Pt IB NST Neurobiology; Pt IB MVST NAB/HNB; Pt II NST N1; Pt II NST Mod P6/L6; Graduate CDBC

Key Publications

Chow RW, Almeida AD, Randlett O, Norden C, Harris WA (2015), Inhibitory neuron migration and IPL formation in the developing zebrafish retina, Development, Aug 1;142(15):2665-77. PubMed PMID: 26116662

Almeida AD, Boije H, Chow RW, He J, Tham J, Suzuki SC, Harris WA (2014), Spectrum of Fates: a new approach to the study of the developing zebrafish retina, Development May;141(9):1971-80. PubMed PMID: 24718991

Randlett O, MacDonald RB, Yoshimatsu T, Almeida AD, Suzuki SC, Wong RO, Harris WA, (2013), Cellular requirements for building a retinal neuropil, Cell Rep. 3:282-90

He J, Zhang G, Almeida AD, Cayouette M, Simons BD, Harris WA, (2012), How variable clones build an invariant retina, Neuron, 75:786-98 PubMed PMID:22958820

Agathocleous M, Love NK, Randlett O, Harris JJ, Liu J, Murray AJ, Harris WA, (2012), Metabolic differentiation in the embryonic retina, Nat Cell Biol, 14:859-64

Randlett O, Poggi L, Zolessi FR, Harris WA, (2011), The oriented emergence of axons from retinal ganglion cells is directed by laminin contact in vivo, Neuron, 70:266-8

Norden C, Young S, Link BA, Harris WA, (2009), Actomyosin is the main driver of interkinetic nuclear migration in the retina, Cell, Sep 18;138(6):1195-208. PubMed PMID:19766571

Agathocleous M, Harris WA (2009), From progenitors to differentiated cells in the vertebrate retina, Annu Rev Cell Dev Biol. 25:45-69. PubMed PMID:19575661

Poggi L, Vitorino M, Masai I, Harris WA (2005), Influences on neural lineage and mode of division in the zebrafish retina in vivo, J Cell Biol, Dec 19;171(6):991-9. PubMed PMID:16365165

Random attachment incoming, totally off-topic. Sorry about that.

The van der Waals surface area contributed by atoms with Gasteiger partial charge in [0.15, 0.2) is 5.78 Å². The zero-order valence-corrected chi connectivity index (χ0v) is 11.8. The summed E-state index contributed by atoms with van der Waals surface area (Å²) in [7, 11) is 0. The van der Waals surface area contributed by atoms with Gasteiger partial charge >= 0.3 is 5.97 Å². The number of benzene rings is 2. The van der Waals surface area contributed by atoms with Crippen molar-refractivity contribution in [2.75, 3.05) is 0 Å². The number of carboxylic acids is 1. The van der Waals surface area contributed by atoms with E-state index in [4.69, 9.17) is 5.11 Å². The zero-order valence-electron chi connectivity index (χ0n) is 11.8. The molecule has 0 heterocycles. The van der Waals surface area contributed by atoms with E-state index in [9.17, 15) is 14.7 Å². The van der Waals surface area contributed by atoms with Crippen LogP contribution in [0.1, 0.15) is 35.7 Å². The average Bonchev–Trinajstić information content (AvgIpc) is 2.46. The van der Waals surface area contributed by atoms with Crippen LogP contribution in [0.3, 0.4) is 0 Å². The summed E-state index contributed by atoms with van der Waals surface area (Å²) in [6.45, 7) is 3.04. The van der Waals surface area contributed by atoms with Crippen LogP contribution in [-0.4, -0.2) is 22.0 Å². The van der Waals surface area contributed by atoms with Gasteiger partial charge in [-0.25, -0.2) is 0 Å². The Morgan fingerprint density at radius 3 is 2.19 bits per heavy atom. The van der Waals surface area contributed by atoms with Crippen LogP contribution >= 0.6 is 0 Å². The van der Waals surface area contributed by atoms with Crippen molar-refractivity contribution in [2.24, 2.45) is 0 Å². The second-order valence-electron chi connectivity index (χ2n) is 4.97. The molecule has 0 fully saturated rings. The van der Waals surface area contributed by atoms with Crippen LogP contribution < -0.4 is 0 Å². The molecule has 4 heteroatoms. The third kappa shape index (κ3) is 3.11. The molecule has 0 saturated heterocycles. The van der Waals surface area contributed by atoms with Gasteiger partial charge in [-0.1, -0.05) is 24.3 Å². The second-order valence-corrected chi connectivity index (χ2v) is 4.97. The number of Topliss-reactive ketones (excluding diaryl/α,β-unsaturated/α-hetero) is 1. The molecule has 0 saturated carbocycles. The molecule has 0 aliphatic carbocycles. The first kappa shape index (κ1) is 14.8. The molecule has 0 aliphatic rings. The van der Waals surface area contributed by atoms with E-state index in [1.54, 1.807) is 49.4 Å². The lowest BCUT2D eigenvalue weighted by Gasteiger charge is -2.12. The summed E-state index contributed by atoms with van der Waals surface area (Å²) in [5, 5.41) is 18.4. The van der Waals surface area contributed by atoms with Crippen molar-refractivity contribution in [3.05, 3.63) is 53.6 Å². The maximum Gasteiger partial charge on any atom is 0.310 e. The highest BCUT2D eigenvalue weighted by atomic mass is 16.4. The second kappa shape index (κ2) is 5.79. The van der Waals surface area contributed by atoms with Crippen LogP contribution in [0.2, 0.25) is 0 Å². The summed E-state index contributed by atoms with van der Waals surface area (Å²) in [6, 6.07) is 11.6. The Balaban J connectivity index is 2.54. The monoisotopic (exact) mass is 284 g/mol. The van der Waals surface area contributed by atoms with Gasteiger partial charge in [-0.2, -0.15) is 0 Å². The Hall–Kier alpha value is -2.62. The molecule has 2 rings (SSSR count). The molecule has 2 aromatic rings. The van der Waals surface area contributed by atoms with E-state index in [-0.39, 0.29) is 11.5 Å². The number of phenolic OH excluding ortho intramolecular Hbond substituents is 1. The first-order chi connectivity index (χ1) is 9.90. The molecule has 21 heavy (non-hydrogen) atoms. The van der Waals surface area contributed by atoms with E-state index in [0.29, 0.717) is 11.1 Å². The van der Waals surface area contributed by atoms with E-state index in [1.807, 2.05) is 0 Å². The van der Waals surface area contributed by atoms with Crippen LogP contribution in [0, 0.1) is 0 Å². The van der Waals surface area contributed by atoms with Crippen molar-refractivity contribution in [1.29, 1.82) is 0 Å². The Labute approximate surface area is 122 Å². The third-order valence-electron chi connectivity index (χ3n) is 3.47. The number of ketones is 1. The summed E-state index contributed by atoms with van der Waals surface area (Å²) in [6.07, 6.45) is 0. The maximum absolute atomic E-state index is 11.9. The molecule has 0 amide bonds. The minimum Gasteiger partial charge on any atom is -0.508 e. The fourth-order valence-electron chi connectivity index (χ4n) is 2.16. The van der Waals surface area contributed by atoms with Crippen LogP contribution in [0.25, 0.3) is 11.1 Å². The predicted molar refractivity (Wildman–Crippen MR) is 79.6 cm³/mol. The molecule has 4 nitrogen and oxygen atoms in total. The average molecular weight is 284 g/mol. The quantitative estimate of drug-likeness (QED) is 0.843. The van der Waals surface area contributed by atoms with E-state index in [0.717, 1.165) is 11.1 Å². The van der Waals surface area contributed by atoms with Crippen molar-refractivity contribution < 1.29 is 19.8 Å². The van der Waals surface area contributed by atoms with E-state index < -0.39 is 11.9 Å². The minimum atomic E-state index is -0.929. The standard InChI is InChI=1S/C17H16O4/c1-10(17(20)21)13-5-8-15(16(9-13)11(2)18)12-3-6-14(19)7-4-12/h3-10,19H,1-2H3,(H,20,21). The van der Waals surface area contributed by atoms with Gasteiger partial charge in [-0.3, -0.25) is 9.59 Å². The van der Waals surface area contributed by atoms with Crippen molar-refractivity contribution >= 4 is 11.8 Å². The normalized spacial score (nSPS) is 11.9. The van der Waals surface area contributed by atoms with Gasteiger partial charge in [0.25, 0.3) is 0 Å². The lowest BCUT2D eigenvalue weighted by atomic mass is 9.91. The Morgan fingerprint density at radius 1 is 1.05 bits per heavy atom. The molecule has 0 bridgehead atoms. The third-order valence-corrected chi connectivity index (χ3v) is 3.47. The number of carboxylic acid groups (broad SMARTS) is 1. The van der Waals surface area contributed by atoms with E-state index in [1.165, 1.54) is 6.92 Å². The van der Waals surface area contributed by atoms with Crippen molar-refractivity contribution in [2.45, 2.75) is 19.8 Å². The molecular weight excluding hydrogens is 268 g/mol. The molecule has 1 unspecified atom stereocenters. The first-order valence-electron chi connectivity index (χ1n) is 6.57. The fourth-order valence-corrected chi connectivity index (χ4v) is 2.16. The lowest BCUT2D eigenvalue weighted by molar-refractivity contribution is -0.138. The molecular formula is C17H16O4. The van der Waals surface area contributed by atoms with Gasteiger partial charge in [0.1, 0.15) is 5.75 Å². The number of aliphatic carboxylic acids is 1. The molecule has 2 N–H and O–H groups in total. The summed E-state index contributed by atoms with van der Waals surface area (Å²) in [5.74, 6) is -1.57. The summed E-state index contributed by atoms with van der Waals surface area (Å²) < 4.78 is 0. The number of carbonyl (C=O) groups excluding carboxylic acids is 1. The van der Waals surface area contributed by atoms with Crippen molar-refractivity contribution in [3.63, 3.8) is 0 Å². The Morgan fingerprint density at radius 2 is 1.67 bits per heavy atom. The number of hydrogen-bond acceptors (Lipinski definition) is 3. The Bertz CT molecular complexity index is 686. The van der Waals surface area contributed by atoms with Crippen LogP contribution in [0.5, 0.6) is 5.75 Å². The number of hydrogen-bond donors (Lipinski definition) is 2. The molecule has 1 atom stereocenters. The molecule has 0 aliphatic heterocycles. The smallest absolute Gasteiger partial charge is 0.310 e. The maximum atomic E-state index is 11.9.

Zuber ME, Gestri G, Viczian AS, Barsacchi G, Harris WA, (2003), Specification of the  vertebrate eye by a network of eye field transcription factors, Development, Nov;130(21):5155-67. PubMed PMID:12944429

Ohnuma S, Philpott A, Wang K, Holt CE, Harris WA, (1999), p27Xic1, a Cdk inhibitor, promotes the determination of glial cells in Xenopus retina, Cell, Nov24;99(5):499-510. PubMed PMID:10589678

Zuber ME, Perron M, Philpott A, Bang A, Harris WA, (1999), Giant eyes in Xenopus laevis by overexpression of XOptx2, Cell, Aug 6;98(3):341-52. PubMed PMID:10458609

Above: Zebrafish retina showing Muller cells in purple and green.  Recent work from the lab shows that these cells provide mechanical resilience to the retina.

Above: Artistic impression of a young zebrafish retina with different types and subtypes of cells expressing differently coloured flourescent proteins (See Spectrum of Fates: a new approach to the study of the developing zebrafish retina, Almeida AD, Boije H, Chow RW, He J, Tham J, Suzuki SC, Harris WA, Development, May; 141(9):1971-80)

Above: Zebrafish retina showing on and off bipolar cells in purple and yellow. (see Cellular requirements for building a retinal neuropil, Randlett O, MacDonald RB, Yoshimatsu T, Almeida AD, Suzuki SC, Wong RO, Harris WA, Cell Rep.Feb 21;3(2):282-90)